Foreign Policy magazine questioned the extent to which Turkey could go in supporting Ukraine in confronting Russia, and reported a lot of information about Ankara's relations with both sides of the conflict.

The magazine published this in

an article

by writer Erin O'Brien - an independent journalist based in Istanbul - where she outlined her answer to the question in the reference made by Turkish President Recep Tayyip Erdogan when he said that Ankara would strongly support Kiev, but would not sacrifice a strong and stable working relationship with Russia.

She said it was unlikely that Erdogan would go further than he did in directly supporting Azerbaijan in its recent war with Armenia.

balance of power

She added that the balance of power between Turkey and Russia and the threats of destruction between them ensured that in the event of Russia's invasion of Ukraine, Turkey would do its best to avoid confronting Moscow head-on.

In recent weeks, when Russia deployed more than 130,000 troops along the Russian-Ukrainian border, President Erdoğan reiterated his support for Ukraine, saying that the two countries had become important trade and defense partners during Erdoğan's presidency, signing multibillion-dollar free trade agreements and lucrative arms production deals. In addition to Turkey's control of Ukraine's only waterway to the Mediterranean (the Bosphorus strait), which is critical to connecting the country to the global market.

She also indicated that Erdogan offered to work as a peace mediator between Ukraine and Russia during his meeting with Ukrainian President Volodymyr Zelensky in Kiev earlier this month, and indicated his solidarity with Ukraine in the event of a conflict, even selling drones to the Ukrainian government forces fighting Russian-backed separatists. In the Donbass region.

competitive cooperation

The writer commented that Ankara could not go beyond that verbal reference.

Although it stands with Russia on opposite sides in conflicts around the world - in Syria, Libya and now Ukraine - Turkey relies heavily on its relationship with Russia, adding that the two countries maintain a "competitive cooperation" between them.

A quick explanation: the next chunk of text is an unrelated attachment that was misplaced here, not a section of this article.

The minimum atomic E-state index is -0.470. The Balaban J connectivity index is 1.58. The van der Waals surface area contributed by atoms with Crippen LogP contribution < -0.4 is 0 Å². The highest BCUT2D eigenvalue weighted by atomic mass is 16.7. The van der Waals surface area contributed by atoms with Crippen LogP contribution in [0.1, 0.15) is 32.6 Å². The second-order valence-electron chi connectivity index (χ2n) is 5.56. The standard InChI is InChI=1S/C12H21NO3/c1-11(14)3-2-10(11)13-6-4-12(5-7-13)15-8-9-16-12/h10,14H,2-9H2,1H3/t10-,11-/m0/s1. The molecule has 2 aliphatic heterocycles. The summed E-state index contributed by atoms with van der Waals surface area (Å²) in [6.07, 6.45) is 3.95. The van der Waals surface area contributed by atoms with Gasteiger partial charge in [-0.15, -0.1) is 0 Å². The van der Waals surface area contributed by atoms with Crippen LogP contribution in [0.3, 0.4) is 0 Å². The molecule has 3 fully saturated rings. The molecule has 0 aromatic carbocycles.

O'Brien noted what Erdogan said he hoped Russia would not launch an armed attack or occupy Ukraine, describing such a move as an unwise act for Russia or the region.

She said Russian President Vladimir Putin and Erdogan are "practical" presidents who can maintain overlapping and sometimes contradictory alliances because they think about diplomacy in terms of the country and what will benefit it directly.

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She cited the many stages of the relationship between the two countries during the past two decades in the Russian-Georgian war in 2008, and in Russia's invasion of Crimea in 2014, an act widely condemned by Turkey, as it refused to comply with the sanctions imposed by the United States, Canada and the European Union on Moscow .

Even after Turkey shot down a Russian warplane in 2015, the two countries were able to revive a working relationship because Erdogan issued an apology, and the only sanctions imposed by Russia that remained in place were for Turkish tomatoes.

The writer pointed to Turkey's dependence on Russian natural gas for more than 40% of its total gas needs, and Turkey's worsening relationship with its Western allies, to confirm what I said that Erdogan is unlikely to threaten a weak Russian alliance, even for Turkey's allies in NATO NATO (NATO).

A mutually acceptable mediator

O'Brien backed her conclusion that Erdogan said last month he was "willing to do whatever is necessary" to avoid war, and publicly offered to mediate in the conflict, an offer that Zelensky was enthusiastic about and which Russia, after its initial refusal, said it would consider.

The writer commented that there is no other NATO member that Russia would agree, in theory, to be that mediator.

The writer concluded her article by saying that the question is whether there is still time for mediation.

After his trip to Kiev, Erdogan also invited Putin to Turkey, according to Turkish state media.

The Kremlin agreed to the dates after the Beijing Winter Olympics, but said they would be announced, the same point at which many fear Russia will choose to invade Ukraine if its latest claims of de-escalation are not true.